Sharjah: Aisha, a seven-year-old Emirati girl, stood on the stage at the ‘November Prematurity Awareness Month’ event telling the audience her story which started in April 2006 when she was born three months too soon at 500g.
Currently in the third grade, Aisha Jalal Abdullah is one of many children born prematurely who took part with their parents at the event that took place at the Sharjah Supreme Council for Family Affairs on November 26.
Organised by Sharjah’s Al Qasimi Hospital, the event gathered families raising premature babies with the aim of spreading awareness about the causes behind early deliveries, the challenges facing parents, and the importance of a support system.
Dr Mona Khalaf, a paediatrician at Sharjah’s Al Qasimi Hospital who attended the event, said that while a full-term pregnancy is 39 weeks, babies born prematurely have the highest death rate among infants. “According to the World Health Organisation (WHO), the world loses one baby to prematurity every 30 seconds,” said Dr Mona.
While babies born prematurely in high-income countries have a 90 per cent chance of survival, Dr Mona pointed out that the high figures are inverted in cases occurring in low-income countries. “It’s sadly the opposite in low-income countries where babies born prematurely have a 90 per cent probability of dying,” she said.
Statistics by the WHO also show that 15 million babies are born prematurely around the world every year, highlighting the condition and the need for more international initiatives. “This awareness event we are all attending today was first celebrated globally in 2011, after the need for awareness about premature babies was raised,” said Dr Mona.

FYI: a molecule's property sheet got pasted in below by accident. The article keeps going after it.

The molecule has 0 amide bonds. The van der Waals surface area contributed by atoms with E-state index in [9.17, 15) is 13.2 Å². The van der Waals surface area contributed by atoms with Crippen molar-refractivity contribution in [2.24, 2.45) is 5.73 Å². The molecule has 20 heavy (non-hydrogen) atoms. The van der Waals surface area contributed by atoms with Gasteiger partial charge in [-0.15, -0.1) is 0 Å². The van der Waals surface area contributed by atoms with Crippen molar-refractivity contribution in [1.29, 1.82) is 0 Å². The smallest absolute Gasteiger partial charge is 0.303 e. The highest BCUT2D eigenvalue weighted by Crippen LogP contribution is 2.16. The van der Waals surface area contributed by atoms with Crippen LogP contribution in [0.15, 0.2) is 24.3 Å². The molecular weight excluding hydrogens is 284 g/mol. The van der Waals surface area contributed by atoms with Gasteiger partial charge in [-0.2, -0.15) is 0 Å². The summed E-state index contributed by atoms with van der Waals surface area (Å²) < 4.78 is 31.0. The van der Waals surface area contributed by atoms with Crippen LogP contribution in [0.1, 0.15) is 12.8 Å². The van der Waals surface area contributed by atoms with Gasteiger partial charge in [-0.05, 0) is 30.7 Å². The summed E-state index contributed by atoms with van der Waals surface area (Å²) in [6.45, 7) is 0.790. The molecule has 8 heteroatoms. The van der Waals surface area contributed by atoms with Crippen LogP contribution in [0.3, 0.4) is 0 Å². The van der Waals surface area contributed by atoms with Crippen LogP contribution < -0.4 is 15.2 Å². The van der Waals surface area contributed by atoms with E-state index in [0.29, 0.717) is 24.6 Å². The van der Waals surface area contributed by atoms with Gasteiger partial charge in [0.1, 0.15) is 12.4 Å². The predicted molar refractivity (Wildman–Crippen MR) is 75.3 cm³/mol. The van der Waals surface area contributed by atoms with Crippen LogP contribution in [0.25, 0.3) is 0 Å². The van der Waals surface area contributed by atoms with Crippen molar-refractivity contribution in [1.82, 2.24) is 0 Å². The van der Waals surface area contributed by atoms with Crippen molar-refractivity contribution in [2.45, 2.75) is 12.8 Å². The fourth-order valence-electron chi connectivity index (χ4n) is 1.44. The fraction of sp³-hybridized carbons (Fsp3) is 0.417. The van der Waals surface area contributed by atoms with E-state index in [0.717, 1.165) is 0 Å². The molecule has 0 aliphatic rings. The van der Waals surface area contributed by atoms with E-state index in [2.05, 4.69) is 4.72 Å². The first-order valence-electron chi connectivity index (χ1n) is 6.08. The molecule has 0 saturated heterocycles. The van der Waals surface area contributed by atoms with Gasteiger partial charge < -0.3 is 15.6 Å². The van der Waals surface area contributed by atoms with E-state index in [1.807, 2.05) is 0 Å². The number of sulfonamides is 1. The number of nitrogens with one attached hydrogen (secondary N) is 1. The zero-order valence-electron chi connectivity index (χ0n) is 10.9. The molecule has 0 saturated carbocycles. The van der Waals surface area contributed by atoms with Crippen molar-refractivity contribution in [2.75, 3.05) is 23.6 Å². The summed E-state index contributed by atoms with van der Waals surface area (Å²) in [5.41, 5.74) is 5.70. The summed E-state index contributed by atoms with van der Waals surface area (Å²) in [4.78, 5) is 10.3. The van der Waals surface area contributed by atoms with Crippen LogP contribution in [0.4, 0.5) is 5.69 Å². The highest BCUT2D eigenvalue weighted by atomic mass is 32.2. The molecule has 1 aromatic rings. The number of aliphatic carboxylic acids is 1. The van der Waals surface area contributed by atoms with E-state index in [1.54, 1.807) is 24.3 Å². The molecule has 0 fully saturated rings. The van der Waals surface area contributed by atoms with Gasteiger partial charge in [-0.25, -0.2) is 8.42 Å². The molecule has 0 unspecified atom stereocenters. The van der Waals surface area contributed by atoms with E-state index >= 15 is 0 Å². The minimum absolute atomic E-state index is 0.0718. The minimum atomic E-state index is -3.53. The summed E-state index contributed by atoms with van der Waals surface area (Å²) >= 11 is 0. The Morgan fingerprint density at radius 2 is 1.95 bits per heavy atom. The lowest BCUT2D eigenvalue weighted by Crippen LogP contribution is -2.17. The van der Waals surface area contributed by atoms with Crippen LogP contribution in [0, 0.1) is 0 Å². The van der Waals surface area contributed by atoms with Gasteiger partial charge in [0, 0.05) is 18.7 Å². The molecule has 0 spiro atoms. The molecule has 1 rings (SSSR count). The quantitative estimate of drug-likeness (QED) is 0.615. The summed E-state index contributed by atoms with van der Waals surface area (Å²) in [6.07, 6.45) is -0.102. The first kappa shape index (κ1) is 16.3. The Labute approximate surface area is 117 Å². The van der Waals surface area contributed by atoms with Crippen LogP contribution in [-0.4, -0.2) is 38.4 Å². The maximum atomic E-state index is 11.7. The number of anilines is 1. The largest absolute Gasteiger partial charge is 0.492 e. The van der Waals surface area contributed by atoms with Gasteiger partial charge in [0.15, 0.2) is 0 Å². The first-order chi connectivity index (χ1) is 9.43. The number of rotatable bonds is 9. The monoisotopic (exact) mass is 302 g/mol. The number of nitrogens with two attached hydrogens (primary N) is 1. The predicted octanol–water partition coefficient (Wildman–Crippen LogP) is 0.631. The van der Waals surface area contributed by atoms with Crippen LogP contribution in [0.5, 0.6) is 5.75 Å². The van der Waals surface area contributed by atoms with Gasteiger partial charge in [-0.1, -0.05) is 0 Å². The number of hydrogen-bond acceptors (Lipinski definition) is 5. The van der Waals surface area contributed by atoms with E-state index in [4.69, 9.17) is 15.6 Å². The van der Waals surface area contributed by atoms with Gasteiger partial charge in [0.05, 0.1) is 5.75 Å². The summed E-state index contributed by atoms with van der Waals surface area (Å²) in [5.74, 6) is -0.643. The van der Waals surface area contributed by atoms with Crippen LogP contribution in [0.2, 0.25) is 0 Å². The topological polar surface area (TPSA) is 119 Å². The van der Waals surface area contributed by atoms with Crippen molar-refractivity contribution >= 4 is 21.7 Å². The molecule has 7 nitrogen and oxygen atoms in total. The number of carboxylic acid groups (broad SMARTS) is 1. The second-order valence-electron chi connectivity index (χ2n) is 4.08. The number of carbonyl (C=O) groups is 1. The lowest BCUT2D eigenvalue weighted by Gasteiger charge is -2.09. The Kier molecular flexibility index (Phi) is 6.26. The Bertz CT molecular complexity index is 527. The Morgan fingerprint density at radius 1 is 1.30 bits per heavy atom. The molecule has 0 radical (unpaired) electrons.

Taking turns to tell their stories, parents and their children shared their experiences, tears, and empathy with other parents in the same shoes.
“I gave birth to quadruplets in the 28th week of my pregnancy. I have triplets now — he loves planes, she loves to sing and dance, and this one is just plain naughty,” said a mother of three as she pointed at her two-year-old triplets racing around her on the stage.
Before continuing to enjoy the rest of the evening with activities such as a clown show, face painting, and arts and crafts, Aisha reassured the audience before stepping off the stage. “I was born prematurely, but now I am all right, I am OK, and I am healthy.”
© Gulf NewsNov 2013